q) Manufacture and delivery begin, with the fabricator sending invoices directly to the manufacturer with copies to the service provider.

r) Upon payment to the fabricator by the manufacturer, the fabricator makes payment of 10% of the invoice value to the service provider for the services rendered in matching the needs of the two companies.

s) Shipment costs are born by the manufacturer or as otherwise agreed to.

t) The service provider assists in remedying disputes regarding shipment, quality, quantity, etc.

EXAMPLE 2

a) A supplier of automotive aftermarket parts has, as its main business, the packaging of bolts, nuts, and heavy gauge metal parts to supply kits for attachments of exhaust systems, tow bars, trailer hitches, springs, etc. to a truck or automobile chassis.

b) Normally, the supplier would take bids from several fabrication shops for the thousands of heavy gauge sheet steel parts that would typically have 4 to 10 punched holes that would range in size from a 4-inch by 4-inch square to an 8-inch by 16-inch piece with formed 1-inch bends on all four sides.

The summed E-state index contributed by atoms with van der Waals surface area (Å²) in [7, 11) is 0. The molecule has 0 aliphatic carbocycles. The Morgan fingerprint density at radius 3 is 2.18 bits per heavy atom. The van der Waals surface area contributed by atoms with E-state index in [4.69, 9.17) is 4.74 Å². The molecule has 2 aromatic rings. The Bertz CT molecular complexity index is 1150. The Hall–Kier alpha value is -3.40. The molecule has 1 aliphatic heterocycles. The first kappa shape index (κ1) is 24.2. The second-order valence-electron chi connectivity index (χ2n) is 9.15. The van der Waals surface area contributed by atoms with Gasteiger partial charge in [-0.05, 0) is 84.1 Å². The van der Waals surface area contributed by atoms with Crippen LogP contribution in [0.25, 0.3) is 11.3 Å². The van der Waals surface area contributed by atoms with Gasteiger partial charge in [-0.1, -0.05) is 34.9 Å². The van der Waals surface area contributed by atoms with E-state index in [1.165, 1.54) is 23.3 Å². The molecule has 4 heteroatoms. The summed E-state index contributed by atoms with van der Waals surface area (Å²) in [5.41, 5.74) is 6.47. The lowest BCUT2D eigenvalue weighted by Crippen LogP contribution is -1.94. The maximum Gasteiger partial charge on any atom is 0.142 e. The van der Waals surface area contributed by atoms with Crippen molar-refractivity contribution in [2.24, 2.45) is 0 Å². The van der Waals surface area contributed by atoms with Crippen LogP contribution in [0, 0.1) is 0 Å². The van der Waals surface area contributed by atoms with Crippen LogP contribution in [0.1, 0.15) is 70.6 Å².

c) After finding out about the reduced parts cost when using the service provider, the supplier sends in his request, using the service provider's Order form, for a quantity of 2500 each of 6 different heavy gauge sheet metal parts, together with specifications that show tolerance, gauge, material, and all dimensions.

d) The service provider places the parts request on the central Website database for fabricators the world over to see.

e) Within two business days, responses show up on the Website indicating that all parts requested by the automotive parts supplier can be delivered within one month. Two fabricators can supply the needs of this parts request.

f) A price is negotiated between the fabricators and the service provider and then forwarded to the automotive supplier.